A reduction in transfers to the second pillar would mean that the long-term sustainability of public finances declines, since the weight of today’s unsustainable first pillar would increase, said Goliaš of INEKO.
“Thus I would consider this step only in an extreme situation as a temporary solution under the condition of exhausting more effective options for healing the public finances and adopting the reform of the first pillar [pay-as-you-go system] towards sustainability,” said Goliaš. Currently none of these conditions is fulfilled.”
Socha suggested that the potential measures currently being discussed are not very closely connected to the second pillar as such, but rather respond to the impact of global influences on the national economy and the state budget. He adds that even in the second pillar there are some issues that need to be discussed, for example that of annuities.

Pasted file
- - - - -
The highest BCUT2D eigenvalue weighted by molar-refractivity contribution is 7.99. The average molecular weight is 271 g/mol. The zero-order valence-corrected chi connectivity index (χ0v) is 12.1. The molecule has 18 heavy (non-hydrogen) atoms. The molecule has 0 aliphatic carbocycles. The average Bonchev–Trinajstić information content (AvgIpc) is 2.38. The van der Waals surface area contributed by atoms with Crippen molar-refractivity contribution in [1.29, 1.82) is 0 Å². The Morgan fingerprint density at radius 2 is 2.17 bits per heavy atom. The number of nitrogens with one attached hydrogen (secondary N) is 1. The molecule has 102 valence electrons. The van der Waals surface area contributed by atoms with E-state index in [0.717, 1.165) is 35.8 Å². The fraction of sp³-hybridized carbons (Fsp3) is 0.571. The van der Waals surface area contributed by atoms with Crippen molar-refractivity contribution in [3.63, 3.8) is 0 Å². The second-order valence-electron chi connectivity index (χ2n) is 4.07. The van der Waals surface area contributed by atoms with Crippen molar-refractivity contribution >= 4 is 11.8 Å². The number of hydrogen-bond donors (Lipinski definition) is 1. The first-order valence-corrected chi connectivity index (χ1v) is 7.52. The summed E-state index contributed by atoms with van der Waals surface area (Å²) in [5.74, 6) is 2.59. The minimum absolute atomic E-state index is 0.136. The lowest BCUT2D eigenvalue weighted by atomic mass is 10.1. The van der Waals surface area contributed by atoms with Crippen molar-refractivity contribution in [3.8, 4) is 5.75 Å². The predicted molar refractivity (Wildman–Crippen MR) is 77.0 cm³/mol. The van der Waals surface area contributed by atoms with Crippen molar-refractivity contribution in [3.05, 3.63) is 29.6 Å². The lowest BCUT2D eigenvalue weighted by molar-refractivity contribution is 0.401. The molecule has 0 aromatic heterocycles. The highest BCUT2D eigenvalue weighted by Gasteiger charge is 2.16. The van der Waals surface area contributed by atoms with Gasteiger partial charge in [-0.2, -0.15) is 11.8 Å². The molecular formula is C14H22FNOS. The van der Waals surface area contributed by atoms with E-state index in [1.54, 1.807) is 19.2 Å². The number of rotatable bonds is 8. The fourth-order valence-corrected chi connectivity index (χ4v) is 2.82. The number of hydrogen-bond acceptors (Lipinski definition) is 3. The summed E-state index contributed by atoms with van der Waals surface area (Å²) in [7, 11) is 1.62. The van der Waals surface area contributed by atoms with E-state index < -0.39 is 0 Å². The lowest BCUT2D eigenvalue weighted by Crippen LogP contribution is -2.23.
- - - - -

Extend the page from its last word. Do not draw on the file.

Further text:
Will the second pillar be tapped to build highways?
Robert Fico has been toying with the idea of borrowing €1 billion for highway construction from the second pillar. Pension fund management companies say this would be a completely legitimate request if security and adequate revenue for clients were guaranteed.
“From our point of view this issue is completely all right,” Socha told The Slovak Spectator, adding that highways are projects which need long-term resources and the pension management companies manage such resources. “From our point of view it is necessary that in the case of such investments, in the same way as in all others, there is an adequate level of security and revenue for clients. If that is achieved, then it would definitely have a positive effect for savers.”
Goliaš noted that if such a move were to come then it should be a voluntary decision by pension administration companies and that the government should not put pressure on them. He added that, from a long-term point of view, it is not desirable that pensions from the second pillar depend too much on the success of one project or the public finances of a single state.
“It also is important that the eventual loan from the second pillar is calculated to the public finance balance so that no hidden debt is thus created,” Goliaš said. “The advantages of this move depend on the interest conditions, with the state and savers having conflicting interests: savers want to have the highest possible interest, while the state wants to have the greatest possible saving.”